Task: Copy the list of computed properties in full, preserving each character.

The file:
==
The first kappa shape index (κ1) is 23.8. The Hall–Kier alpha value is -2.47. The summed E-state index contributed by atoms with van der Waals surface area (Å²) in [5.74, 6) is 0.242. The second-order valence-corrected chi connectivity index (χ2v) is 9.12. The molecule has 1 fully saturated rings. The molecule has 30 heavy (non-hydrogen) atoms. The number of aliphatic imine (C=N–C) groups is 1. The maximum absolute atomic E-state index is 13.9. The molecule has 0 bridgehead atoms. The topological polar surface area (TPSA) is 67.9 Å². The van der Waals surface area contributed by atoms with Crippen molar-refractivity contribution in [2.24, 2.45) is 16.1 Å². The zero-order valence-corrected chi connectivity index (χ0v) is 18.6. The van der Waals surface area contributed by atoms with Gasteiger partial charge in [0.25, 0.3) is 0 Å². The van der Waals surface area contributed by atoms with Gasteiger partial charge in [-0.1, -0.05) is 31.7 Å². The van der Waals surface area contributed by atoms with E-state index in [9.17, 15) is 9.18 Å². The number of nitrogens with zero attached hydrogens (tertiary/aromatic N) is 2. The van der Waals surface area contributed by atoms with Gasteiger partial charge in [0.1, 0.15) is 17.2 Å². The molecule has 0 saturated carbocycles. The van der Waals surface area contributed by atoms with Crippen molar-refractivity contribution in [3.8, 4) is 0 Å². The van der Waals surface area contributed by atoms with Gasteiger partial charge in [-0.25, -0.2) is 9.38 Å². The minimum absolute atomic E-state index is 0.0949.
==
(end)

The first kappa shape index (κ1) is 23.8. The Hall–Kier alpha value is -2.47. The summed E-state index contributed by atoms with van der Waals surface area (Å²) in [5.74, 6) is 0.242. The second-order valence-corrected chi connectivity index (χ2v) is 9.12. The molecule has 1 fully saturated rings. The molecule has 30 heavy (non-hydrogen) atoms. The number of aliphatic imine (C=N–C) groups is 1. The maximum absolute atomic E-state index is 13.9. The molecule has 0 bridgehead atoms. The topological polar surface area (TPSA) is 67.9 Å². The van der Waals surface area contributed by atoms with Crippen molar-refractivity contribution in [2.24, 2.45) is 16.1 Å². The zero-order valence-corrected chi connectivity index (χ0v) is 18.6. The van der Waals surface area contributed by atoms with Gasteiger partial charge in [0.25, 0.3) is 0 Å². The van der Waals surface area contributed by atoms with Gasteiger partial charge in [-0.1, -0.05) is 31.7 Å². The van der Waals surface area contributed by atoms with E-state index in [9.17, 15) is 9.18 Å². The number of nitrogens with zero attached hydrogens (tertiary/aromatic N) is 2. The van der Waals surface area contributed by atoms with Gasteiger partial charge in [0.1, 0.15) is 17.2 Å². The molecule has 0 saturated carbocycles. The van der Waals surface area contributed by atoms with Crippen molar-refractivity contribution in [3.8, 4) is 0 Å². The van der Waals surface area contributed by atoms with Gasteiger partial charge in [-0.25, -0.2) is 9.38 Å². The minimum absolute atomic E-state index is 0.0949.